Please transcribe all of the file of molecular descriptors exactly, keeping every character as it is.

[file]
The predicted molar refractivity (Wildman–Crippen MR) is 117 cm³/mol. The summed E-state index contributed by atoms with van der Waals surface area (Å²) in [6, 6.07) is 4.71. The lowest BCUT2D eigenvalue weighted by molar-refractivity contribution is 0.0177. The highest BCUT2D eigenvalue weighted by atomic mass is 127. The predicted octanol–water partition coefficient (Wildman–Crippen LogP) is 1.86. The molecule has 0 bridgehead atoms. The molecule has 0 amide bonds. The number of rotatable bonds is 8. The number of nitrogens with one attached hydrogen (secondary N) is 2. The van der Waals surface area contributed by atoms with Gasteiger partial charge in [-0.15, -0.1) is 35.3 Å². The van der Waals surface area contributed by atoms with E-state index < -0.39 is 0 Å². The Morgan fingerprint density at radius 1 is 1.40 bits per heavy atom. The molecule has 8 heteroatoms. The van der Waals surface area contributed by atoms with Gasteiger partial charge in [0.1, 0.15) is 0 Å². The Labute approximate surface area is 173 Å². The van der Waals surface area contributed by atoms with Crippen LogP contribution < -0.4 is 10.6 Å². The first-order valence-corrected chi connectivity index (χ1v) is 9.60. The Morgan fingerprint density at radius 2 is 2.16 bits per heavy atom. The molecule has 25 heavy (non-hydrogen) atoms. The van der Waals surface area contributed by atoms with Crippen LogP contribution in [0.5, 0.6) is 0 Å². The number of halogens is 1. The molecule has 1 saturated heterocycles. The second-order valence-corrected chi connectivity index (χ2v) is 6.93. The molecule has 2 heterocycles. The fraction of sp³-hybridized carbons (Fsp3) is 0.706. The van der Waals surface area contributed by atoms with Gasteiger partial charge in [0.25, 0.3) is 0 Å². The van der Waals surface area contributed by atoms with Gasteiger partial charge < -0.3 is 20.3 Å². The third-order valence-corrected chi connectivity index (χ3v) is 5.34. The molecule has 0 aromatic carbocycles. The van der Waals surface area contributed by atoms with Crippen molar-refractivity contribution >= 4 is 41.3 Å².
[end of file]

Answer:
The predicted molar refractivity (Wildman–Crippen MR) is 117 cm³/mol. The summed E-state index contributed by atoms with van der Waals surface area (Å²) in [6, 6.07) is 4.71. The lowest BCUT2D eigenvalue weighted by molar-refractivity contribution is 0.0177. The highest BCUT2D eigenvalue weighted by atomic mass is 127. The predicted octanol–water partition coefficient (Wildman–Crippen LogP) is 1.86. The molecule has 0 bridgehead atoms. The molecule has 0 amide bonds. The number of rotatable bonds is 8. The number of nitrogens with one attached hydrogen (secondary N) is 2. The van der Waals surface area contributed by atoms with Gasteiger partial charge in [-0.15, -0.1) is 35.3 Å². The van der Waals surface area contributed by atoms with E-state index < -0.39 is 0 Å². The Morgan fingerprint density at radius 1 is 1.40 bits per heavy atom. The molecule has 8 heteroatoms. The van der Waals surface area contributed by atoms with Gasteiger partial charge in [0.1, 0.15) is 0 Å². The Labute approximate surface area is 173 Å². The van der Waals surface area contributed by atoms with Crippen LogP contribution < -0.4 is 10.6 Å². The first-order valence-corrected chi connectivity index (χ1v) is 9.60. The Morgan fingerprint density at radius 2 is 2.16 bits per heavy atom. The molecule has 25 heavy (non-hydrogen) atoms. The van der Waals surface area contributed by atoms with Crippen LogP contribution in [0.5, 0.6) is 0 Å². The number of halogens is 1. The molecule has 1 saturated heterocycles. The second-order valence-corrected chi connectivity index (χ2v) is 6.93. The molecule has 2 heterocycles. The fraction of sp³-hybridized carbons (Fsp3) is 0.706. The van der Waals surface area contributed by atoms with Gasteiger partial charge in [0.25, 0.3) is 0 Å². The van der Waals surface area contributed by atoms with Gasteiger partial charge < -0.3 is 20.3 Å². The third-order valence-corrected chi connectivity index (χ3v) is 5.34. The molecule has 0 aromatic carbocycles. The van der Waals surface area contributed by atoms with Crippen molar-refractivity contribution >= 4 is 41.3 Å².